Women, healthcare, and access issues


I have been thinking a lot lady about women’s need for healthcare and oppression of women. A lot of this thinking has been spurred on by my facebook account, which lets me know that the new administration is planning on defunding planned parenthood, cutting medicare, and possibly replace the Affordable Care Act with Health Saving’s Accounts (the last one has to be a joke…right? HSA of the average American will not pay for hospitalizations and major medical issues).

The defunding of Planned Parenthood (PP) makes little to no logical sense, as no federal money is used to support abortions (which seems to be the GOP platform reason for why PP should be de-funded). I myself used PP as a young uninsured nursing student and even when I became a nurse with no insurance. PP was in fact my primary care for many years and PP offers great care options for women.

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This year when it came to my yearly exam, instead of literally waiting 8-12 weeks for an “annual” appointment with an MD or DO, I decided to have my basic needs met through PP. They take my insurance (which I am ever so grateful for) and I could make an appointment for a few days from when I went online. I could cancel my appointment online.

When I arrived, I was pleased to see a bowl full of condoms sitting out. I was in the waiting room with one other male in his mid-20’s, it was mid-day on a Monday. When I went back to the exam room, after only waiting about 10 minutes, the MA took my weight, BP, and did a brief health history with me. An NP was with me shortly after this, and we discussed many of my overall health concerns. She did a breast exam, gynecological exam and pap smear, discussed peri-menapause with me, and she even spent a few minutes talking with me about my tween and what the latest approaches were for sexually active teens (including answering my questions about HPV and what my daughters’ experience might be like should she come to a PP for birth control when she is a teen).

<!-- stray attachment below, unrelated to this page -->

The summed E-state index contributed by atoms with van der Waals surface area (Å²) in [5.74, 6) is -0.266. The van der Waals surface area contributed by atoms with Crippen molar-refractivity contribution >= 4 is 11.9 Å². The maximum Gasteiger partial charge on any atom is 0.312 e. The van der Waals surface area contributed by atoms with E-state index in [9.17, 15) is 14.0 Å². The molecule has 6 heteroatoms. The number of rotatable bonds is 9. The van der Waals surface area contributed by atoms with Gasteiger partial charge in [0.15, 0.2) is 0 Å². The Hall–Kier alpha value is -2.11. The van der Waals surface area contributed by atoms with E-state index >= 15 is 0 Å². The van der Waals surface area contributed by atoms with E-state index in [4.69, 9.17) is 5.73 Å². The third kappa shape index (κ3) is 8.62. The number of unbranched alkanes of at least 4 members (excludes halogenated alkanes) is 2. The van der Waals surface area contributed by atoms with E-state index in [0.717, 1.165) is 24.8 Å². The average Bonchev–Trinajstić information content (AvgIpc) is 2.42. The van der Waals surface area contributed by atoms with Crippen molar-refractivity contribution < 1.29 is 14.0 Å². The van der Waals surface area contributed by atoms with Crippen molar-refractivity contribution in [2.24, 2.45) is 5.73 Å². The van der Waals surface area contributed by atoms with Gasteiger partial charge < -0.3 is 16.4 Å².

I have to admit I was more comfortable here then visiting my primary care doctor, the one who is listed on my insurance. I like getting care from NPs, I trust them and appreciate the time they devote to prevention. The routine felt comfortable and I was at ease. I left with a plan to address some of my health concerns with other healthcare professionals and with an increased knowledge base around my own health and even my daughters’ future sexual health. Although my insurance paid for this health prevention visit, I made a donation to PP on the spot before I left the building.

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I want PP to be around when my daughters’ might need them in the next few years. If you feel the same, I hope you will join me in contacting your legislative body and your local PP to see how you might be of assistance. To learn more about how to contact your representative in Washington DC, please visit: http://www.house.gov/representatives/find/

 

3 thoughts on “Women, healthcare, and access issues